# Re: [Tutor] Loop Variables

Magnus Lycka magnus at thinkware.se
Thu Jun 24 11:15:16 EDT 2004

> Hi, I had come to read a book about loop variable that have i, j, k.
> I don't understand why are there 3 type?

In general, variable names should use descriptive names, so calling
any variable i, j or k is probably a poor decision. It doesn't tell
us anything about the purpose of the code.

One might say that i, j, etc are well established as loop variable
names, but typically, the loop variables in loops represent something
meaningful which we have a name for. Depending on context, better loop
varable names might be 'row', 'player', 'transaction' or whatever we
are dealing with in the program.

There is a conflict for those who write educational code examples.
On one hand, you don't want to distract the reader with a lot of
irrelevant context (such as long variable names with a meaning which
is irrelevant for the detail you want to explain). On the other hand,
by constantly using really bad variable names like i,j,k and a,b,c,

The typical reasons for using several loop variables such as i, j, k is
that you nest loops. You have several loops inside each other, and you
need to keep track of your position in these loops independently of each
other. For instance, imagine that you want to display a multiplication
table:

def mult(max_x, max_y):
print '    *',
for x in range(1, max_x + 1):
print "%5i" % x,
print
for y in range(1, max_y + 1):
print "%5i" % y,
for x in range(1, max_x + 1):
print "%5i" % (x * y),
print

>>> mult(8,10)
*     1     2     3     4     5     6     7     8
1     1     2     3     4     5     6     7     8
2     2     4     6     8    10    12    14    16
3     3     6     9    12    15    18    21    24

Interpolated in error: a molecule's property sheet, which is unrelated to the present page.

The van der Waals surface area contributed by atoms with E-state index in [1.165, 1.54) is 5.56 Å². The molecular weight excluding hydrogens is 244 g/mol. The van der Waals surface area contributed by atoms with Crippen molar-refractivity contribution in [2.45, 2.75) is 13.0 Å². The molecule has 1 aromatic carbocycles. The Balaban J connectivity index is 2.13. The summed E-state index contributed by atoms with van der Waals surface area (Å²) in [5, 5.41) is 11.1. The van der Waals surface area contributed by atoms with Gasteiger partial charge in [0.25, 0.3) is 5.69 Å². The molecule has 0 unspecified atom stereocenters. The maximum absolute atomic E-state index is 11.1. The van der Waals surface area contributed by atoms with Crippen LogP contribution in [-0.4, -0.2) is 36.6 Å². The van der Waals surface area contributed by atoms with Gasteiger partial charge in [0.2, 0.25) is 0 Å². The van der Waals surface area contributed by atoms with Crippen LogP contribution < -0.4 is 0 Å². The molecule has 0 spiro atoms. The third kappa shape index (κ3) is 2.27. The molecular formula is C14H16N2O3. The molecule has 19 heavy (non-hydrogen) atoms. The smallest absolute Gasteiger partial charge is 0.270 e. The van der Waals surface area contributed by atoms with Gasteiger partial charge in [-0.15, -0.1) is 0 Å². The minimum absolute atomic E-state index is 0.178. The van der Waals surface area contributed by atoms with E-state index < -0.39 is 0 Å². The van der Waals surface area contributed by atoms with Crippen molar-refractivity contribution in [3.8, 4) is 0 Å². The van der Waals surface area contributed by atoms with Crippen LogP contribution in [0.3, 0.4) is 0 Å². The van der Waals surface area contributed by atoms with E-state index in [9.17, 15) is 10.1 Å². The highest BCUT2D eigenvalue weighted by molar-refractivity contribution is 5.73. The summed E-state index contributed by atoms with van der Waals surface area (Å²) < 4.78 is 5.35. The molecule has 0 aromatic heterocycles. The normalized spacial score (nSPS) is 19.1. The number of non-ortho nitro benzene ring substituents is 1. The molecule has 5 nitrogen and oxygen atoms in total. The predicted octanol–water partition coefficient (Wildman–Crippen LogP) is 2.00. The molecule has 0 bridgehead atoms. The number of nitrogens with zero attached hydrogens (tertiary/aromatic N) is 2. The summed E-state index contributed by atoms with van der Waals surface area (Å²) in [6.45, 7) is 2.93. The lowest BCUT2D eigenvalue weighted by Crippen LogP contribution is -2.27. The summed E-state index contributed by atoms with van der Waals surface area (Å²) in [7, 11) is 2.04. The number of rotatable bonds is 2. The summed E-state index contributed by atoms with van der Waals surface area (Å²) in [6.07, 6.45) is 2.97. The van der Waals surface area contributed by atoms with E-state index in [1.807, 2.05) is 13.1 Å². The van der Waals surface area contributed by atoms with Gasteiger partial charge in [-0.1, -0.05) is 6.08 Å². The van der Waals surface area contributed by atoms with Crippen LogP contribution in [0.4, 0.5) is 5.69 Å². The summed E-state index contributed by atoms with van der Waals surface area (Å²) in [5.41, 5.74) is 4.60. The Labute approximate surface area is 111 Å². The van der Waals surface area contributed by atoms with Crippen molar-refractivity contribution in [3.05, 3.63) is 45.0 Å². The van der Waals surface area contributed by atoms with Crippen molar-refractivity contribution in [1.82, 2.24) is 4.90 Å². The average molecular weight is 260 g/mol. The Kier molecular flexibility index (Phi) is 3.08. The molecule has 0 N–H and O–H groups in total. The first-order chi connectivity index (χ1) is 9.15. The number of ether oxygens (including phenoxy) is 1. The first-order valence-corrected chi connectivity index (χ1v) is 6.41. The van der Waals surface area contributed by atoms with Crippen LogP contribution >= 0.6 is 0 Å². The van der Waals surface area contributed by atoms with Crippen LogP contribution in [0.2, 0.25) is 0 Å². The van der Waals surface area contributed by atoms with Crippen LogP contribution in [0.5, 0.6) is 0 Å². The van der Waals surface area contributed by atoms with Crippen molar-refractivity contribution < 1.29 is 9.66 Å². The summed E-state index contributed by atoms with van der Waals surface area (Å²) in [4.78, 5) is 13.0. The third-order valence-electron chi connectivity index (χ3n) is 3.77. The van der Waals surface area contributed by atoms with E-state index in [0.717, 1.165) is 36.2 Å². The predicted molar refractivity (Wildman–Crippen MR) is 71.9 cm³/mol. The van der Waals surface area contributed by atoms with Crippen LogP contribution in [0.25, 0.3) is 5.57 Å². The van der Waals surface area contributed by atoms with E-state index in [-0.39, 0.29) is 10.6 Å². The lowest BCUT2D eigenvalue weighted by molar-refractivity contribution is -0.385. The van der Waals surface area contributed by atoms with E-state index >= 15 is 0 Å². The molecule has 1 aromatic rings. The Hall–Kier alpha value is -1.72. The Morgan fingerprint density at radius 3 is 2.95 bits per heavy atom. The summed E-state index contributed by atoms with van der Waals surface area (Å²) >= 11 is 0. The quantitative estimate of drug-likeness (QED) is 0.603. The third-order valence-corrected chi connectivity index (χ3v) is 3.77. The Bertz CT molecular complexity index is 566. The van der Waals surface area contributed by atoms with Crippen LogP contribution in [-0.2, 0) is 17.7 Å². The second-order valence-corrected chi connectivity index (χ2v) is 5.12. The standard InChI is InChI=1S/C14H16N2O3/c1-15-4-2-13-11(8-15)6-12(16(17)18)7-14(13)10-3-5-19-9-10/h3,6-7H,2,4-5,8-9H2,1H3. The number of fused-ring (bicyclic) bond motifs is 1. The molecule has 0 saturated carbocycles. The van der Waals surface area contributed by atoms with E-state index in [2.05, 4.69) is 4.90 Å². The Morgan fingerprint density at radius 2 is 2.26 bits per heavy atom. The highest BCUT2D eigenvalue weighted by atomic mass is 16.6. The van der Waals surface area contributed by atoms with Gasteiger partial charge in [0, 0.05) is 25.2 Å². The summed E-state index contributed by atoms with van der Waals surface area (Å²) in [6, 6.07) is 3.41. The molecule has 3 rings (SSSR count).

4     4     8    12    16    20    24    28    32
5     5    10    15    20    25    30    35    40
6     6    12    18    24    30    36    42    48
7     7    14    21    28    35    42    49    56
8     8    16    24    32    40    48    56    64
9     9    18    27    36    45    54    63    72
10    10    20    30    40    50    60    70    80

I guess you understand that you need to use two different variables
for x and y here. I do use x two times in different loop as you see.
For me, x is the x-axis (i.e. horizontal) values, and y is the y-axis
(vertical) values. I guess I could have called y 'row', and x 'col'
instead, but x and y are well established terms in this context.

You should also note that code blocks don't imply scopes in Python
as they do in i.e. C++. So, even if you don't need to access a loop
varible in any inner loop, using the same loop variable in nested
loops will mess things up. See below:

>>> for i in range(2):
for j in range(2):
for k in range(2):
print '    Inner', k
print '  Middle', j
print 'Outer', i

Inner 0
Inner 1
Middle 0
Inner 0
Inner 1
Middle 1
Outer 0
Inner 0
Inner 1
Middle 0
Inner 0
Inner 1
Middle 1
Outer 1
>>> for i in range(2):
for i in range(2):
for i in range(2):
print '    Inner', i
print '  Middle', i
print 'Outer', i

Inner 0
Inner 1
Middle 1    <= BUG!
Inner 0
Inner 1
Middle 1
Outer 1       <= BUG!
Inner 0
Inner 1
Middle 1    <= BUG!
Inner 0
Inner 1
Middle 1
Outer 1

You will still get the right number of iterations, since the
range functions will produce the right number of elements
anyway. A C style for loop such as "for (i=0; i<2; i++)"
would end prematurely if the same loop variable was used.
Python is more robust, but things can still go wrong... :)

--
Magnus Lycka, Thinkware AB
Alvans vag 99, SE-907 50 UMEA, SWEDEN
phone: int+46 70 582 80 65, fax: int+46 70 612 80 65
http://www.thinkware.se/  mailto:magnus at thinkware.se